California must take stronger action to assure that its food supply is safe from pesticides that can cause cancer and other illnesses. The Legislature may be on the verge of passing a measure that purports to provide that protection but ignores critical problems. The lawmakers should be talking more about phasing out carcinogenic pesticides and phasing in pest control measures that reduce reliance on harmful chemicals. Instead, they seem intent on taking half-measures to head off a potential ballot initiative. Failing to heed consumer concerns now could be a big mistake and lead to harsher controls enacted by the voters.
The Assembly has just passed AB 2161, sponsored by Assemblyman Bruce Bronzan (D-Fresno). It would establish a long-overdue testing program for pesticide residues in processed foods, expand monitoring of raw agricultural products and improve protection for infants and toddlers who can tolerate less exposure to some pesticides than adults can.
Bronzan's bill is fine as far as it goes, but it does not go far enough. It gives the agricultural and chemical industries too much control over pesticide regulation and takes too little action to reduce pesticide use. Critics like Ralph Lightstone of the California Rural Legal Assistance Foundation point out, for example, that there is already a state law requiring a plan for monitoring processed food. The Department of Health Services "prepared the plan, which was apparently not welcomed by some industry groups," says Lightstone. "It was never formally released, and has been gathering dust in the governor's office for the past four years."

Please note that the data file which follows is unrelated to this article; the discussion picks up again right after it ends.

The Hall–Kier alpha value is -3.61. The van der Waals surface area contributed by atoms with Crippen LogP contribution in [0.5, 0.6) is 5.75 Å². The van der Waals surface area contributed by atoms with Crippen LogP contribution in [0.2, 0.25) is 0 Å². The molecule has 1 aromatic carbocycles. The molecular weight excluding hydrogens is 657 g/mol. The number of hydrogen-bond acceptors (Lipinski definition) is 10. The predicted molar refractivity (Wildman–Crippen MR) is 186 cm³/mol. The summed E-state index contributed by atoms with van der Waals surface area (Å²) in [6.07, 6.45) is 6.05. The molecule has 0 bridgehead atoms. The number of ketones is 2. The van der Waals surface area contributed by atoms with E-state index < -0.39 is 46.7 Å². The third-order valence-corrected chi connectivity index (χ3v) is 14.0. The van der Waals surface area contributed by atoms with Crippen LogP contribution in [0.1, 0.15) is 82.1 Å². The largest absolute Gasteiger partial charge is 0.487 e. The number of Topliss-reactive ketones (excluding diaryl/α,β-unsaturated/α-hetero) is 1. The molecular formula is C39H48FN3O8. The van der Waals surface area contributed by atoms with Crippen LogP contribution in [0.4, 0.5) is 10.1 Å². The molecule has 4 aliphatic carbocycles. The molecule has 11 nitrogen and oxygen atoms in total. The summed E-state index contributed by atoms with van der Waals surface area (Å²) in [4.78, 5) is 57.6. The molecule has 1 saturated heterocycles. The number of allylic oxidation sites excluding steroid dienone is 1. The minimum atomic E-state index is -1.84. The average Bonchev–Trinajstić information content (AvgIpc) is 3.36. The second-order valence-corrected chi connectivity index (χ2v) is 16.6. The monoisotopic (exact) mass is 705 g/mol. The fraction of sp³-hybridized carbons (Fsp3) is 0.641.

More can and must be done. Based on extensive animal testing, the U.S. Environmental Protection Agency has already identified, but not acted against, 13 pesticides that either clearly cause cancer in humans or probably do so. These pesticides include alachlor, a weed-killer used on beans and corn, and captan, a fungicide used on fruits and vegetables. Federal indecisiveness should not stop California, which has long had higher standards. AB 417, proposed by Assemblyman Lloyd Connelly (D-Sacramento) would phase out these chemicals over a 5-to-8-year period. The acutely hazardous pesticide aldicarb, used on watermelons and cucumbers, would also be phased out.
Connelly's bill, which the Legislature so far has ignored, also calls for more research into alternative pest-control methods. It also would transfer decisions about health impacts of pesticides from the state Department of Food and Agriculture to the health department.
Environmental groups support Connelly's bill; growers and chemical manufacturers support Bronzan's bill. The environmentalists and farm-worker attorneys are considering a pesticide-safety ballot initiative along the lines of Connelly's bill. In a fair fight--one not fought with tons of money and simplistic slogans--odds are that the same voters who approved the insurance initiative could be persuaded to go for tighter pesticide controls.
Once again the Legislature's credibility and concern for public interest is at stake. It should not try cosmetic touches but should have an open and thorough dialogue about real public concerns. It probably won't. And once again lawmaking may slip out of lawmakers' hands.